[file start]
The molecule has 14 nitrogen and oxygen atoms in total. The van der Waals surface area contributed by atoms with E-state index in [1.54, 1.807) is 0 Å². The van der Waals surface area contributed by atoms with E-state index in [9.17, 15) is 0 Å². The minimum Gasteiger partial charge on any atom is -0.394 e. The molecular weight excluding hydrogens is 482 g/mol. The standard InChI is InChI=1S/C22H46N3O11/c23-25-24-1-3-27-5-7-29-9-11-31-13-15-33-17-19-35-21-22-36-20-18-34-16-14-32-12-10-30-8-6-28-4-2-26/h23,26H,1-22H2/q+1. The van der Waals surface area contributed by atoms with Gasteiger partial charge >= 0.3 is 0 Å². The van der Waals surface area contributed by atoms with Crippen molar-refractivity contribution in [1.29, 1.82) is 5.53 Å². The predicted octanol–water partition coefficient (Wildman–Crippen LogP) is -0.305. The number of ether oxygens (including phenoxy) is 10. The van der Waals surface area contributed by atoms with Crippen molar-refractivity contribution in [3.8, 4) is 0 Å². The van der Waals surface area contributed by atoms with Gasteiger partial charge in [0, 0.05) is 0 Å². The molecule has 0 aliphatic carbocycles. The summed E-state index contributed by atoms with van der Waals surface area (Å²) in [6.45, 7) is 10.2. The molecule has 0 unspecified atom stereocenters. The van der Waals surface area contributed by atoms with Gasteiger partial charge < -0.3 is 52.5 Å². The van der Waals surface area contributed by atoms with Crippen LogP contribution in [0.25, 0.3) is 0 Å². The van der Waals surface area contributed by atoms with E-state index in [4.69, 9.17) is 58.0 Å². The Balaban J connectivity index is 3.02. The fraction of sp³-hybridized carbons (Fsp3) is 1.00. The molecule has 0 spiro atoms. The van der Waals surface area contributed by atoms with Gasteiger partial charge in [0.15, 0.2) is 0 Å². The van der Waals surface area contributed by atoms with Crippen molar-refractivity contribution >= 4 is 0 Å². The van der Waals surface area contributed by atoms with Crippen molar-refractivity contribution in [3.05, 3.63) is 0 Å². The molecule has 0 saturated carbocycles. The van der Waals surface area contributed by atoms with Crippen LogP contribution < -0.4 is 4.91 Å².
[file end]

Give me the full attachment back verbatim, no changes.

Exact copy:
The molecule has 14 nitrogen and oxygen atoms in total. The van der Waals surface area contributed by atoms with E-state index in [1.54, 1.807) is 0 Å². The van der Waals surface area contributed by atoms with E-state index in [9.17, 15) is 0 Å². The minimum Gasteiger partial charge on any atom is -0.394 e. The molecular weight excluding hydrogens is 482 g/mol. The standard InChI is InChI=1S/C22H46N3O11/c23-25-24-1-3-27-5-7-29-9-11-31-13-15-33-17-19-35-21-22-36-20-18-34-16-14-32-12-10-30-8-6-28-4-2-26/h23,26H,1-22H2/q+1. The van der Waals surface area contributed by atoms with Gasteiger partial charge >= 0.3 is 0 Å². The van der Waals surface area contributed by atoms with Crippen molar-refractivity contribution in [1.29, 1.82) is 5.53 Å². The predicted octanol–water partition coefficient (Wildman–Crippen LogP) is -0.305. The number of ether oxygens (including phenoxy) is 10. The van der Waals surface area contributed by atoms with Crippen molar-refractivity contribution in [3.8, 4) is 0 Å². The van der Waals surface area contributed by atoms with Gasteiger partial charge in [0, 0.05) is 0 Å². The molecule has 0 aliphatic carbocycles. The summed E-state index contributed by atoms with van der Waals surface area (Å²) in [6.45, 7) is 10.2. The molecule has 0 unspecified atom stereocenters. The van der Waals surface area contributed by atoms with Gasteiger partial charge < -0.3 is 52.5 Å². The van der Waals surface area contributed by atoms with Crippen LogP contribution in [0.25, 0.3) is 0 Å². The van der Waals surface area contributed by atoms with E-state index in [4.69, 9.17) is 58.0 Å². The Balaban J connectivity index is 3.02. The fraction of sp³-hybridized carbons (Fsp3) is 1.00. The molecule has 0 spiro atoms. The van der Waals surface area contributed by atoms with Gasteiger partial charge in [0.15, 0.2) is 0 Å². The van der Waals surface area contributed by atoms with Crippen molar-refractivity contribution >= 4 is 0 Å². The van der Waals surface area contributed by atoms with Crippen molar-refractivity contribution in [3.05, 3.63) is 0 Å². The molecule has 0 saturated carbocycles. The van der Waals surface area contributed by atoms with Crippen LogP contribution < -0.4 is 4.91 Å².